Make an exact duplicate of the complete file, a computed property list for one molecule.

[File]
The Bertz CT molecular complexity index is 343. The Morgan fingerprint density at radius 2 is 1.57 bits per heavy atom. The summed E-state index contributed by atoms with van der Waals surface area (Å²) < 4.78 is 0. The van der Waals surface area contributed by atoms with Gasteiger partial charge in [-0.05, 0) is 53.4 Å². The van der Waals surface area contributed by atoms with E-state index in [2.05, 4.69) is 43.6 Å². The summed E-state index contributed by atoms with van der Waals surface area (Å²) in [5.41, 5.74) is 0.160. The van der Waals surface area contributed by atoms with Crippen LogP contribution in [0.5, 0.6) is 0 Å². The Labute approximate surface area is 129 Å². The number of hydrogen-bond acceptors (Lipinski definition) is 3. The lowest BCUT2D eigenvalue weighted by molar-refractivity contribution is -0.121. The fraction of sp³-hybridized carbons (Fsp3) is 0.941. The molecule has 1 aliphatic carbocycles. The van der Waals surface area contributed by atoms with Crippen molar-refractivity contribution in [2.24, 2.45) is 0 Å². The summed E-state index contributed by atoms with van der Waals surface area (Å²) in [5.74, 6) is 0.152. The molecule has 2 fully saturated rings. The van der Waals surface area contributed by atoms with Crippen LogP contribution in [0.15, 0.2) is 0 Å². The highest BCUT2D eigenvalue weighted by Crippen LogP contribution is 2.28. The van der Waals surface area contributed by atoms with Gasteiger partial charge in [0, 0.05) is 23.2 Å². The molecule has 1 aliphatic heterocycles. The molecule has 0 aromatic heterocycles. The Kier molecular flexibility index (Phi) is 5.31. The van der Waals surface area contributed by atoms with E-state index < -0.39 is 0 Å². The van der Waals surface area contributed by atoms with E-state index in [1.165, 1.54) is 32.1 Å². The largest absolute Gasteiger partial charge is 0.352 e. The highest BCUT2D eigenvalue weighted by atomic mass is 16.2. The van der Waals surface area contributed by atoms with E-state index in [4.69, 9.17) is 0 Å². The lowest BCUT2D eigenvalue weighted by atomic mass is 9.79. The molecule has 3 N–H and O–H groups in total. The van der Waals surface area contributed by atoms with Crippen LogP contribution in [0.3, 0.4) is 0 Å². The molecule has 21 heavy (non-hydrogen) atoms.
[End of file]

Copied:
The Bertz CT molecular complexity index is 343. The Morgan fingerprint density at radius 2 is 1.57 bits per heavy atom. The summed E-state index contributed by atoms with van der Waals surface area (Å²) < 4.78 is 0. The van der Waals surface area contributed by atoms with Gasteiger partial charge in [-0.05, 0) is 53.4 Å². The van der Waals surface area contributed by atoms with E-state index in [2.05, 4.69) is 43.6 Å². The summed E-state index contributed by atoms with van der Waals surface area (Å²) in [5.41, 5.74) is 0.160. The van der Waals surface area contributed by atoms with Crippen LogP contribution in [0.5, 0.6) is 0 Å². The Labute approximate surface area is 129 Å². The number of hydrogen-bond acceptors (Lipinski definition) is 3. The lowest BCUT2D eigenvalue weighted by molar-refractivity contribution is -0.121. The fraction of sp³-hybridized carbons (Fsp3) is 0.941. The molecule has 1 aliphatic carbocycles. The van der Waals surface area contributed by atoms with Crippen molar-refractivity contribution in [2.24, 2.45) is 0 Å². The summed E-state index contributed by atoms with van der Waals surface area (Å²) in [5.74, 6) is 0.152. The molecule has 2 fully saturated rings. The van der Waals surface area contributed by atoms with Crippen LogP contribution in [0.15, 0.2) is 0 Å². The highest BCUT2D eigenvalue weighted by Crippen LogP contribution is 2.28. The van der Waals surface area contributed by atoms with Gasteiger partial charge in [0, 0.05) is 23.2 Å². The molecule has 1 aliphatic heterocycles. The molecule has 0 aromatic heterocycles. The Kier molecular flexibility index (Phi) is 5.31. The van der Waals surface area contributed by atoms with E-state index < -0.39 is 0 Å². The van der Waals surface area contributed by atoms with E-state index in [1.165, 1.54) is 32.1 Å². The largest absolute Gasteiger partial charge is 0.352 e. The highest BCUT2D eigenvalue weighted by atomic mass is 16.2. The van der Waals surface area contributed by atoms with E-state index in [4.69, 9.17) is 0 Å². The lowest BCUT2D eigenvalue weighted by atomic mass is 9.79. The molecule has 3 N–H and O–H groups in total. The van der Waals surface area contributed by atoms with Crippen LogP contribution in [0.3, 0.4) is 0 Å². The molecule has 21 heavy (non-hydrogen) atoms.